AS WE ALL know, Mikhail Gorbachev was not allowed to address a joint session of Congress. It was proposed, but he was disinvited after several of our more hairy-chested patriots promised to create a disturbance on the floor of the House of Representatives if the Bolshevik were to mount the podium.

You have only to think what the reaction of these primitives would be if Ronald Reagan were to be so slighted by the Kremlin. The Soviets were miffed. A leading political commentator, Tomas Kolesnichenko, wrote in Pravda that the inhospitable lawmakers "were afraid to allow the Soviet leader to openly address the American public because he is a skillful speaker."

But it is, to be realistic about it, no great loss. We have heard the general secretary on an NBC interview and we have been exposed to his views on arms control, communism and Afghanistan. We have seen his animated un-Slavic face, his lively eyes, his unthreatening smile. We know we won't get him mixed up with Brezhnev.

Even so, he should go to Congress while he is here. Ideally, he should be taken to a New England town meeting to see how democracy functions, but he is on a tight schedule, so the House of Representatives will have to do. The Senate takes itself more seriously, but it is hard to get a quorum there, and the members are so used to reading speeches and hurrying out of the chamber that they might not be able to stage a show debate.

Gorbachev would not need to go on the floor. He could watch the proceedings from the gallery. He seems to be genuinely interested in processes, and he might get an idea of how we govern ourselves. He might be a little bemused to see so many men and women milling about in a carefree fashion and shaking each others' hands so frequently and feelingly when they see each other every day, but the contrast with the Politburo would be instructive for him. He could have trouble hearing. The conversational buzz can be deafening, and nobody pays any attention to the presiding officer when he bangs the gavel and demands, "The House will be in order."

Some people think that seeing the living results of free elections in full cry is not something that we should invite strangers to witness. If he was there during a morning hour when the right-wingers were talking about the Red menace, he might think he would have no choice but to declare war. But democracy is a gamble, and we should risk it.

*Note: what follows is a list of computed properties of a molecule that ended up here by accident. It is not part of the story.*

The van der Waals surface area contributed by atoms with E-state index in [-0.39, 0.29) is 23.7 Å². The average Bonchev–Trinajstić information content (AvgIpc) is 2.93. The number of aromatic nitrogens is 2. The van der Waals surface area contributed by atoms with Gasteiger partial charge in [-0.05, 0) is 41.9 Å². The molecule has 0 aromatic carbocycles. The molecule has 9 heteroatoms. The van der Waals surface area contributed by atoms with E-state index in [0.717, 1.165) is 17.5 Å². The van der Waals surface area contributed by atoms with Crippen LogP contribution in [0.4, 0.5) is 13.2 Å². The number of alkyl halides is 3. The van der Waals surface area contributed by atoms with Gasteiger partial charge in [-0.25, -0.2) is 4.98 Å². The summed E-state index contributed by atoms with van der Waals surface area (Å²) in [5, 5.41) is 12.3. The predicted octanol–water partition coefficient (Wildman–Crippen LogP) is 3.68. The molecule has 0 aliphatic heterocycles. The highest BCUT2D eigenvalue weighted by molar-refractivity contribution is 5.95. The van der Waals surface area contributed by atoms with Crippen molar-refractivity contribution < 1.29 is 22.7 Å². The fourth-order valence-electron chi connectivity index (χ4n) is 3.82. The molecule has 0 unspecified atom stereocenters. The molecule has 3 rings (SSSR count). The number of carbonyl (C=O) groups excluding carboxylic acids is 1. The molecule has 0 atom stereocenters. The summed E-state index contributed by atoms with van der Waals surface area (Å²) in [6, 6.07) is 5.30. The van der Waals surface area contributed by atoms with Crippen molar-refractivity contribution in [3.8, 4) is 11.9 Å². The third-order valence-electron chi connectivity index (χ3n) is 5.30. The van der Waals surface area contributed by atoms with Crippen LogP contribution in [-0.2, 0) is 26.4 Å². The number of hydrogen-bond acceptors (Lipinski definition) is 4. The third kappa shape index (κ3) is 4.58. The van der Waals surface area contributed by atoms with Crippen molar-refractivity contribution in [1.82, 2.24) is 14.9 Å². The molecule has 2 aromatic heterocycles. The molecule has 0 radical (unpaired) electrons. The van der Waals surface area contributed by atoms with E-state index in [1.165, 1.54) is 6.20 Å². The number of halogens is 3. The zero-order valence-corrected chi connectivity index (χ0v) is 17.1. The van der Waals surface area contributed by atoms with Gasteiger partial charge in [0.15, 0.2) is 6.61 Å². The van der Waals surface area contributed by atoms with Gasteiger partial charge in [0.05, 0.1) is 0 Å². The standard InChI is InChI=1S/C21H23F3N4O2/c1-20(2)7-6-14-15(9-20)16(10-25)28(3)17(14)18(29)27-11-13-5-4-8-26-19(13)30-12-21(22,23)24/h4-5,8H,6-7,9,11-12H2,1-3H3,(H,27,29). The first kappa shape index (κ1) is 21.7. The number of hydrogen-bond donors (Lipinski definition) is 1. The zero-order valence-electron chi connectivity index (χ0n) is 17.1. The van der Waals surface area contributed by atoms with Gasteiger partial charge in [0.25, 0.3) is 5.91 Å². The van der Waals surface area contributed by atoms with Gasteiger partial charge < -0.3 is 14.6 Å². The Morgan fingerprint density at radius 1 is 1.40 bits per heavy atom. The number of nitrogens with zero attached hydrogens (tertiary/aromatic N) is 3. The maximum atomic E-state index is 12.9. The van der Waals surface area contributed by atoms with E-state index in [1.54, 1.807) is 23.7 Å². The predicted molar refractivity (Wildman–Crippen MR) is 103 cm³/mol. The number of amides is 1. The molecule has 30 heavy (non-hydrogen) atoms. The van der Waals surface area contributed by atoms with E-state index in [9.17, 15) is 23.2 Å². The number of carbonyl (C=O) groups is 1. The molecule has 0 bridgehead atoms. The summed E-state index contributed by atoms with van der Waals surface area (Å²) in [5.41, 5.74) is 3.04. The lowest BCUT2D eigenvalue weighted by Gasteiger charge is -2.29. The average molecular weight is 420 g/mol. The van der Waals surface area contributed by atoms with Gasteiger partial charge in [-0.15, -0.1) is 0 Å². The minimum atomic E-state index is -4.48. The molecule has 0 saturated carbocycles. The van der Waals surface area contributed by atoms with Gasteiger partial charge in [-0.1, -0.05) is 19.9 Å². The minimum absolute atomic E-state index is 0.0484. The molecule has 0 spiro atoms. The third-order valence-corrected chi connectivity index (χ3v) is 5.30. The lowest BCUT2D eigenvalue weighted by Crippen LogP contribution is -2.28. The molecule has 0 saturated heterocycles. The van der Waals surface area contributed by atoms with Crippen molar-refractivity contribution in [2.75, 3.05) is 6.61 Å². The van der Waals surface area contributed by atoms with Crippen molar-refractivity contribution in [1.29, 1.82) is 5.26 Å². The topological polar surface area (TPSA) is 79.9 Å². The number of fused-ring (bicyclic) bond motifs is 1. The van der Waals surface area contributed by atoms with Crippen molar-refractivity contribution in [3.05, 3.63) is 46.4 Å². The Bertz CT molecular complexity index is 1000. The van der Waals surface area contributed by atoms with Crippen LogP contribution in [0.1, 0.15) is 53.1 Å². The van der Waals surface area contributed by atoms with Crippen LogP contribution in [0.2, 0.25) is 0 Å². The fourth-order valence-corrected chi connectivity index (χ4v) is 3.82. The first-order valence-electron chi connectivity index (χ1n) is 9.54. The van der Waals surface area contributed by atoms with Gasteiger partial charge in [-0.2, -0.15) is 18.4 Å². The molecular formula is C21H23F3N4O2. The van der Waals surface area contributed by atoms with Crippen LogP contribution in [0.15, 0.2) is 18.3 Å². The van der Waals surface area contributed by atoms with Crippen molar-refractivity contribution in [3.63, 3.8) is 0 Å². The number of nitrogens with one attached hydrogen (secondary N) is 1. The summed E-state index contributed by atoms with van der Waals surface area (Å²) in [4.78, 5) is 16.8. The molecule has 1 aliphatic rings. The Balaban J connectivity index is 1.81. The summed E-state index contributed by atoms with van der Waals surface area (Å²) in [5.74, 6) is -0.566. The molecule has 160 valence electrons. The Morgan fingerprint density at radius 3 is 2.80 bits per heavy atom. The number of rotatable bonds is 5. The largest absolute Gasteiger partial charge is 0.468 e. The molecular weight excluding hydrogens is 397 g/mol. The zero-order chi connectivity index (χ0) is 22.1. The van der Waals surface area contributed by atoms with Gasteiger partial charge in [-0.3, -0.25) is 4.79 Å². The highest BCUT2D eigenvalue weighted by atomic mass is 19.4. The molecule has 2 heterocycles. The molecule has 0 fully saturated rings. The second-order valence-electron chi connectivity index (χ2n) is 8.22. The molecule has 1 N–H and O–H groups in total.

It's too bad Gorbachev couldn't have been here for the votes on the Continuing Resolution last Thursday. Maybe he would have found it shocking that so many laughing, chatting, strolling people were passing a bill which contained $500 billion dollars, affected millions of lives and authorized everything from new freeways to troop strength.

That's how we do things here. It's casual, even messy. If he wants to see how tedious it can all be, he should go to a committee hearing.

Say he had been at a markup of the product-liability bill by the subcommittee on commerce, consumer protection and competitiveness. He would have heard Rep. Don Ritter (R-Pa.) importuning Rep. Henry Waxman (D-Calif.) to drop the word "pure" from an amendment.

The issue pits Rep. John Dingell (D-Mich.), the formidable chairman of the full House Commerce Committee, against Ralph Nader, the consumer advocate whose likes would not be tolerated for 10 seconds in the new glasnost.

No, on second thought, explaining it all would be too much for the interpreter.

The general secretary should go to the gallery.

Gorbachev should have been there when the House passed, along with everything else, an amendment by Rep. Ed Roybal (D-Calif.), who wants to treat immigrants decently. Roybal has noticed that illegal aliens were not applying for the amnesty program for fear of losing family members who were not here at the designated deadline. He proposes to have the legality extended to the immediate family.

Our dilemma is that we can't keep people out. Gorbachev's is that he can't keep them in. An embarrassing number of Russians wish to leave -- most conspicuously, some 380,000 Jews. Then there are the left-behind spouses who offended the Kremlin by marrying foreigners, and relatives of those who have been permitted to go. Gorbachev understands that life is hard in the workers' paradise, and is pushing perestroika (restructuring) so things will be different. Meanwhile the exits are locked.

It is Soviet dogma that people who are guaranteed jobs, four walls and pensions are simply trashing socialism. Besides if they let the Jews out, others would clamor to follow. Nobody is trying to get in.

People risk their lives to get here, go underground to stay. The Cuban prisoners in two U.S. jails said they would rather stay here behind bars than go home to Castro.

Gorbachev is too smart not to know all this.

Mary McGrory is a Washington Post columnist.